After the death of its patriarch, a family is reunited to settle his estate and revisit the long-unsolved theft of a valuable and possibly cursed painting by Goya.
In his second novel, Olson (The Icon, 2005) explores the dynamics of a dysfunctional family and their relationship with Goya’s terrifying self-portrait—part of the notorious Black Paintings collection he created at Quinta del Sordo in the early 1820s. The promising setup begins with the discovery of Alfred Morse’s body by his granddaughter Teresa, who, along with her three cousins, had been summoned by their grandfather for private interviews at his estate, which none of them had visited since the painting was stolen when they were children. Shortly thereafter, the story flounders with disjointed scenes that have little relevance to the painting’s theft, including a sexual encounter between Dave Webster, a private eye hired to find the missing artwork, and Audrey, one of the cousins. Clichés abound with the reading of the will, which leaves the bulk of Morse's estate to Ilsa, his loyal housekeeper and suspected lover. Readers get a better picture of the cousins’ personalities when they reunite that evening to discuss their inheritance, the painting, and their lives. Angered by their grandfather’s demands, they burn the letters that accompanied his will saying they will each receive $250,000 if they get needed treatment for medical or psychiatric problems. The pace picks up halfway through when Teresa and Dave join forces to figure out who stole the painting and where it is. They discover sordid family secrets and specific details of the events that led to the painting’s disappearance, triggering a memory Teresa had repressed of that night.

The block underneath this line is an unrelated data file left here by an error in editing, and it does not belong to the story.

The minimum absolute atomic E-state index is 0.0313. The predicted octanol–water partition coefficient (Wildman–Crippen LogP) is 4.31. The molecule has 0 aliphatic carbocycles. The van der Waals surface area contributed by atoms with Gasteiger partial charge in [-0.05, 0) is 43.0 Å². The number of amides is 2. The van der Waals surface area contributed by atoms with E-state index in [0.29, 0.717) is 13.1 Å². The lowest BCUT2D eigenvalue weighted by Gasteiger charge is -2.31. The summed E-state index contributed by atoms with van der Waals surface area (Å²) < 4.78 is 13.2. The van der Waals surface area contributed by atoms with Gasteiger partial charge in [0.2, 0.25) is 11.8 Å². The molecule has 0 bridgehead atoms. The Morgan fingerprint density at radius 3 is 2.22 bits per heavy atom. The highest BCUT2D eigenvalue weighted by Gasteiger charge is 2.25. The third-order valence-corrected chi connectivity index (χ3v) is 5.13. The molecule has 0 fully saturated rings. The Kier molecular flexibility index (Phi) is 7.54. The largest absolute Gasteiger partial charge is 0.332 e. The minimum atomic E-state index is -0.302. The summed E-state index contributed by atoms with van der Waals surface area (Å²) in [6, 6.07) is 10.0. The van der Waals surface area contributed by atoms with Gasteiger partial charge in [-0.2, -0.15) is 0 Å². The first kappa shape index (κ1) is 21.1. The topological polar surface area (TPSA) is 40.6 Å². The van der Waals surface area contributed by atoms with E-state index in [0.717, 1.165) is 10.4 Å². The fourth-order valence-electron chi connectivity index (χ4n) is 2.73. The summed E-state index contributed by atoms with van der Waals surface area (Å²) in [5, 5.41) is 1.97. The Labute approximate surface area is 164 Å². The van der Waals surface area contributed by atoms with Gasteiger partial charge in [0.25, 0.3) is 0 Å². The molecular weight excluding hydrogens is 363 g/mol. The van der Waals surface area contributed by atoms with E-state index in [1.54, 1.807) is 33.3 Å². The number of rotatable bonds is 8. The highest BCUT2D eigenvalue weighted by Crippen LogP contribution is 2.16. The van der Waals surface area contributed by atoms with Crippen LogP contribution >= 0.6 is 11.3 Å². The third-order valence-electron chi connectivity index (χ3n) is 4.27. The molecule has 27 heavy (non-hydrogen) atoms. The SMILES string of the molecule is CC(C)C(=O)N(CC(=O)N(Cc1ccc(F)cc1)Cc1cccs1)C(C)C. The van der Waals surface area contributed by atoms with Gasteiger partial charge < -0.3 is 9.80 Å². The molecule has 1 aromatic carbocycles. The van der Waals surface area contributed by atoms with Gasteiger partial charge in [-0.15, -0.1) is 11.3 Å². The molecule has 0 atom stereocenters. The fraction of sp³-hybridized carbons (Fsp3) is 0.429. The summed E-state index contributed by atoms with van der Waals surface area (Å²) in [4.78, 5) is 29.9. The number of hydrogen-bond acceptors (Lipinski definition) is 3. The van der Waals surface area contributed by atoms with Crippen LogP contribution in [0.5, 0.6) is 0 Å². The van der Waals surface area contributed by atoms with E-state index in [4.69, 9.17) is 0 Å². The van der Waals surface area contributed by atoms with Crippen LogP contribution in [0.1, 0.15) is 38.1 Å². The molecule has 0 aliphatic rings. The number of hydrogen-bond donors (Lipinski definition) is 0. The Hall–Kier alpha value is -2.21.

Olson lures the reader with a promising psychological thriller but disappoints by merely scratching the surface of psychosis and terror.